How To Find Metal Building Contractors
If you’ve read our article on the true cost of building a prefabricated metal structure, you already know how competitive the cost per square foot can be. But one of the most important factors in keeping your costs low is choosing the right metal building contractors. Where do you start searching, and how do you get to find the right team for your needs?
Just as you would with making any other hiring decision, you should have a checklist to cover your basic needs right off the bat. The right contractor for your prefabricated metal project will, of course, be licensed and background checked. Three to five years in the business should be enough to provide you with a nice portfolio of work and peace of mind for the project. But be sure those are years under the same ownership. A company that was recently sold may have also changed their quality of service. Finally, you’ll want to make sure you choose a contractor who is familiar with local permits and regulations.
Where do I start looking for metal building contractors?
With that checklist in mind, you are free to start browsing through local metal building contractors. First and foremost, we recommend checking the Metal Building Contractors and Erectors Association, or MBCEA. Their website is a great resource to find erectors who specialize in prefabricated metal buildings. Each of their members has been carefully vetted to ensure that you only hire the highest standard in the metal building industry. Click here to find a contractor!
As you can imagine, holding membership within this standard of excellence is rare. But just because a contractor is not a current member of the MBCEA doesn’t mean they won’t provide the highest level of care. You can find contractors in your area on popular websites like Home Advisor and Angie’s List. With reviews from other business owners in your area, it will be easy to find their most recent projects and get a thorough understanding of what it’s like to work with their team.
How do I choose the right contractor for my project?
When navigating MBCEA, Home Advisor, and Angie’s List, you can use your basic checklist to start narrowing down your options. Once you have a few in mind that fit your most basic criteria, it’s time to dig a little deeper. These days, it’s entirely too easy to fake reviews and projects on the internet. Just because you can see a portfolio of work doesn’t mean that you know everything about a contractor’s past projects. If the contractor lists specific businesses they’ve worked with in the past, don’t be afraid to check those references. The contractor may boast working with a big local name business, but a quick phone call may reveal that the feeling wasn’t mutual.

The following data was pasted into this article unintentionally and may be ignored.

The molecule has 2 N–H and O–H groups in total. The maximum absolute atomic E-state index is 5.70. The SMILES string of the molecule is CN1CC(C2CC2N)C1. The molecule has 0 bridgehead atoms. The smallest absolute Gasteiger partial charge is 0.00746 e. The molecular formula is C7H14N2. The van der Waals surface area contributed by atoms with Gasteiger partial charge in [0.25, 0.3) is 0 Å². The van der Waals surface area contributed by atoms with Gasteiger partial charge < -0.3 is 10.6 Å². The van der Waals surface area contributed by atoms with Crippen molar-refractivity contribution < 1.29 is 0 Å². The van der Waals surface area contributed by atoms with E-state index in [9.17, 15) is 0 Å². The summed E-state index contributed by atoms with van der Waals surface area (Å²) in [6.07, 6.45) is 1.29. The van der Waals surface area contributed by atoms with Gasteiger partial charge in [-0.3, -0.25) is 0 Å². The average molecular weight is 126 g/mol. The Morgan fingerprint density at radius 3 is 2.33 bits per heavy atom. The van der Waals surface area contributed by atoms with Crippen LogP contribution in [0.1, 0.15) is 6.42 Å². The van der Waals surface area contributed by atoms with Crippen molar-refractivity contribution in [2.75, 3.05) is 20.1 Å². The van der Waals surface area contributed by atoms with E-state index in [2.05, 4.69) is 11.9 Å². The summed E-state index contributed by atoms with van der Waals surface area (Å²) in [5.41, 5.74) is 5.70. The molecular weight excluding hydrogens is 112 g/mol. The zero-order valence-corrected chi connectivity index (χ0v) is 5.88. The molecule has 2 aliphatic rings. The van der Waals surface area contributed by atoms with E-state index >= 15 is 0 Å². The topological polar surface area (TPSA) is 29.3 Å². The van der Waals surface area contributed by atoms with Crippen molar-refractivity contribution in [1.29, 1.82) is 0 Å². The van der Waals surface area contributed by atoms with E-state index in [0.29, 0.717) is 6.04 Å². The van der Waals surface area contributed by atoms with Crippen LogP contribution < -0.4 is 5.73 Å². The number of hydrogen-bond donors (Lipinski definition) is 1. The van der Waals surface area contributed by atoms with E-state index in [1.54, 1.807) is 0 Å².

You can also ask to see past projects directly from the source. metal building contractors may be willing to provide deeper case studies and step by step details of past project completions to give you a better idea of their process. Pay close attention to their project timelines so you’ll have a good understanding of how long your assembly should take.
Of course, you should always check to make sure that your contractor or erector is insured and licensed. You may not always be able to trust what you see on websites. For added peace of mind, check with local regulators to ensure that your contractor is up to date on all necessary licenses.
How much will it cost for my contractor to assemble my prefabricated metal building?
There are a variety of factors to take into consideration, but one of the most important factors when it comes to your contractor is whether or not you’re looking for a turnkey solution. Most commercial real estate will require interior finishes as well as electrical and plumbing. If you’re looking for a turnkey solution that will allow you to get your business up and running as soon as possible, it will raise your contractor costs.
Other factors will affect your final construction costs, including concrete and insulation.
- Concrete: A prefabricated steel structure will need to be anchored to a slab. Pouring a concrete pad can cost $7-13 per square foot.
- Foundation Engineering: Expect to pay $1,100-$2,900 for stamped concrete drawings. This is different from the included stamped building drawings you received with your purchase of a steel building kit.
- Insulation: Choosing the right insulation is key to maintaining your lowest possible maintenance costs throughout the life of your building. Combined with the strength and durability of steel, proper insulation will substantially lower your heating and cooling costs when compared to other building materials. Once more, your insulation should last as long as your building, pending a destructive incident.
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